On Jan. 14, Denisonians joined the crowd in Washington, D.C. for Obama’s second term inauguration. These students were full of pride and excitement as they became part of the great presence in D.C. and played a role in the historical narrative of the United States.


Teddy Jones, a freshman majoring in environmnetal science from Columbus, Ohio, was among the few Denisonians in D.C. Although it was a chilly January day and his trip was planned at the last minute, Jones said the inauguration was “fantastic” and “absolutely worth attending.” Jones distinguished watching the inauguration on television from physically attending the ceremony, saying, “There was definitely an unique presence that you noticed that was different from watching it on T.V. The collective experience was the most notable for me.” At the inauguration, Jones felt a powerful energy and presence knowing that 90 percent of the people attending the inauguration were there for the same reason he was.


Similarly, freshman Yusuf Ahmed, an international studies and communications major from Columbus, touched upon what Jones described as a “unique experience and energy that you just feel,” saying, “being in the presence of the inauguration itself, was amazing.” Ahmed added, “For me, just being around the people who had the same motives to attend the event was inspirational.”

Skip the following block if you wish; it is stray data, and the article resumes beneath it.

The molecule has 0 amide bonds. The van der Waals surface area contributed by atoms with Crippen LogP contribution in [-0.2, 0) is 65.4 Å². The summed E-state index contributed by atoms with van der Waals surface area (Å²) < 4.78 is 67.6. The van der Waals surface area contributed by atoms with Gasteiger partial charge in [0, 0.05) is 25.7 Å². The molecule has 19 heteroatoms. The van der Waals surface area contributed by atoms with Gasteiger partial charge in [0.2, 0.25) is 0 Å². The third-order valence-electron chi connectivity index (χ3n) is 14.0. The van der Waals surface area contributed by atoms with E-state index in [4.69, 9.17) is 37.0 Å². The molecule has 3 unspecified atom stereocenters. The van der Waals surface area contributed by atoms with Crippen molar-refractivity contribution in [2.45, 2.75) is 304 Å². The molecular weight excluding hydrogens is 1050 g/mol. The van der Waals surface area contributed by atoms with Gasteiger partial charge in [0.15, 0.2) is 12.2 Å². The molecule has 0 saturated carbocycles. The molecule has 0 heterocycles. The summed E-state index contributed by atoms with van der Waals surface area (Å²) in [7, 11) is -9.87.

Though he did admit he did not enjoy the aftermath of the inauguration, with crowds impatiently trying to catch the metro and shouting and shoving from every direction almost to the point of igniting a riot, Ahmed was nevertheless glad to be a part of this chaotic group. He felt it was important to attend the inauguration, because “just by being there you are making history, and it makes a difference to say that you were actually part of that historical moment in time.”


His most memorable moment during the inauguration was when he turned around to savor the sight behind Capitol Hill of “a couple hundred thousand people waving mini American flags.” “Attending the inauguration is a must,” Ahmed said, and he plans to one day “purchase front row seats and have the privilege of partaking in the entire inaugural experience by attending all the various events.”


Not only did the presence of the large, energetic crowd strike Ahmed as unforgettable, but the President’s speech will always stir his memory. Ahmed said, “Obama’s speech was great and very inspiring. A few people around me were tearing up at his speech. They were just shocked at how amazing and bold it was.”

Personally, the highlights for Ahmed include Obama’s call for immigration rights to minorities and his advocacy for LGBT groups that fired up the crowd. Jones commented, “Obama definitely didn’t let anyone down. He said exactly what needed to be said. In my opinion, he brought up specific social aspects such as LGBT and immigration issues in his speech that needed to be addressed.” A smile spreads across Jones’ face as he recalls his favorite line from Obama’s speech: “My fellow Americans, we are made for this moment, and we will seize it- so long as we seize it together.”